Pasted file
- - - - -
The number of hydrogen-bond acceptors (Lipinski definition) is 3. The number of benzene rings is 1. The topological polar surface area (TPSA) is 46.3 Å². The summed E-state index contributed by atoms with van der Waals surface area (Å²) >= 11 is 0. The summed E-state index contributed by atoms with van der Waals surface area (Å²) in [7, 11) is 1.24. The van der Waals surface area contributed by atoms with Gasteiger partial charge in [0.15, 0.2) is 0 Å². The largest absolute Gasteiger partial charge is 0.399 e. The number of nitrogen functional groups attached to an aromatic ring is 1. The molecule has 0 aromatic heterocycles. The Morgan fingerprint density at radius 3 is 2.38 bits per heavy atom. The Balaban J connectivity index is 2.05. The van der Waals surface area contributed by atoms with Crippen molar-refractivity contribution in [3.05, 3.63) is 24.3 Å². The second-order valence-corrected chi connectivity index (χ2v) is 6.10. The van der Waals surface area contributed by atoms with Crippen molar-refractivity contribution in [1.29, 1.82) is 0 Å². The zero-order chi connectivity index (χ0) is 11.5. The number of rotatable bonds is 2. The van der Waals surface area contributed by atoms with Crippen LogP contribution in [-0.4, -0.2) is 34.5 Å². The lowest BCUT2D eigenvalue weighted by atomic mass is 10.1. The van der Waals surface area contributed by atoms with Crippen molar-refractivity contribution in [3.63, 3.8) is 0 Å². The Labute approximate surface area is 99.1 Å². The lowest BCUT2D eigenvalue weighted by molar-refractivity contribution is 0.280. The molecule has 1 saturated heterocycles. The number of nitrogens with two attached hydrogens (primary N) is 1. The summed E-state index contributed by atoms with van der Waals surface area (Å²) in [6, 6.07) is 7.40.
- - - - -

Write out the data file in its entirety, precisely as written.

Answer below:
The number of hydrogen-bond acceptors (Lipinski definition) is 3. The number of benzene rings is 1. The topological polar surface area (TPSA) is 46.3 Å². The summed E-state index contributed by atoms with van der Waals surface area (Å²) >= 11 is 0. The summed E-state index contributed by atoms with van der Waals surface area (Å²) in [7, 11) is 1.24. The van der Waals surface area contributed by atoms with Gasteiger partial charge in [0.15, 0.2) is 0 Å². The largest absolute Gasteiger partial charge is 0.399 e. The number of nitrogen functional groups attached to an aromatic ring is 1. The molecule has 0 aromatic heterocycles. The Morgan fingerprint density at radius 3 is 2.38 bits per heavy atom. The Balaban J connectivity index is 2.05. The van der Waals surface area contributed by atoms with Crippen molar-refractivity contribution in [3.05, 3.63) is 24.3 Å². The second-order valence-corrected chi connectivity index (χ2v) is 6.10. The van der Waals surface area contributed by atoms with Crippen molar-refractivity contribution in [1.29, 1.82) is 0 Å². The zero-order chi connectivity index (χ0) is 11.5. The number of rotatable bonds is 2. The van der Waals surface area contributed by atoms with Crippen LogP contribution in [-0.4, -0.2) is 34.5 Å². The lowest BCUT2D eigenvalue weighted by atomic mass is 10.1. The van der Waals surface area contributed by atoms with Crippen molar-refractivity contribution in [3.63, 3.8) is 0 Å². The Labute approximate surface area is 99.1 Å². The lowest BCUT2D eigenvalue weighted by molar-refractivity contribution is 0.280. The molecule has 1 saturated heterocycles. The number of nitrogens with two attached hydrogens (primary N) is 1. The summed E-state index contributed by atoms with van der Waals surface area (Å²) in [6, 6.07) is 7.40.